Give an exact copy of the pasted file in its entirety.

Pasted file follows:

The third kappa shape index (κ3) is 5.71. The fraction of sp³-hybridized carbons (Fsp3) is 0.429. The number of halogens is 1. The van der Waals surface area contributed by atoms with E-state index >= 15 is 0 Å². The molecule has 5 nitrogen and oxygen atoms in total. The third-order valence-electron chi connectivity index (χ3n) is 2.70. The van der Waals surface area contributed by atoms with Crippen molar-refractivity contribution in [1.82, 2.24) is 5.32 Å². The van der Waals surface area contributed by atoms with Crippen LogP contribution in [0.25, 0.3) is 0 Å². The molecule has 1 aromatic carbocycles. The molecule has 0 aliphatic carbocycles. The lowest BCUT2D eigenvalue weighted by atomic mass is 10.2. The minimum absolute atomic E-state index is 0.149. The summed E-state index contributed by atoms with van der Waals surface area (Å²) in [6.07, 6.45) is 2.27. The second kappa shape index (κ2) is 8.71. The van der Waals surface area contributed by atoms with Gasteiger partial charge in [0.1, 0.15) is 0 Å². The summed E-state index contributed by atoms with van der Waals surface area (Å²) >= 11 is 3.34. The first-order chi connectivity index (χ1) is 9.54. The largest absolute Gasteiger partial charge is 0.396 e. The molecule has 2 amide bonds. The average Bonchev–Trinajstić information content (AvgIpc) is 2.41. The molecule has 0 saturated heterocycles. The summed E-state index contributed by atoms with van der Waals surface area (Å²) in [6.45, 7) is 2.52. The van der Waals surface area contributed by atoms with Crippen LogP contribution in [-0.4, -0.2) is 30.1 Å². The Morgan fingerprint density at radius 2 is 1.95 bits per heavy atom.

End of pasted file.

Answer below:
The third kappa shape index (κ3) is 5.71. The fraction of sp³-hybridized carbons (Fsp3) is 0.429. The number of halogens is 1. The van der Waals surface area contributed by atoms with E-state index >= 15 is 0 Å². The molecule has 5 nitrogen and oxygen atoms in total. The third-order valence-electron chi connectivity index (χ3n) is 2.70. The van der Waals surface area contributed by atoms with Crippen molar-refractivity contribution in [1.82, 2.24) is 5.32 Å². The van der Waals surface area contributed by atoms with Crippen LogP contribution in [0.25, 0.3) is 0 Å². The molecule has 1 aromatic carbocycles. The molecule has 0 aliphatic carbocycles. The lowest BCUT2D eigenvalue weighted by atomic mass is 10.2. The minimum absolute atomic E-state index is 0.149. The summed E-state index contributed by atoms with van der Waals surface area (Å²) in [6.07, 6.45) is 2.27. The second kappa shape index (κ2) is 8.71. The van der Waals surface area contributed by atoms with Gasteiger partial charge in [0.1, 0.15) is 0 Å². The summed E-state index contributed by atoms with van der Waals surface area (Å²) >= 11 is 3.34. The first-order chi connectivity index (χ1) is 9.54. The largest absolute Gasteiger partial charge is 0.396 e. The molecule has 2 amide bonds. The average Bonchev–Trinajstić information content (AvgIpc) is 2.41. The molecule has 0 saturated heterocycles. The summed E-state index contributed by atoms with van der Waals surface area (Å²) in [6.45, 7) is 2.52. The van der Waals surface area contributed by atoms with Crippen LogP contribution in [-0.4, -0.2) is 30.1 Å². The Morgan fingerprint density at radius 2 is 1.95 bits per heavy atom.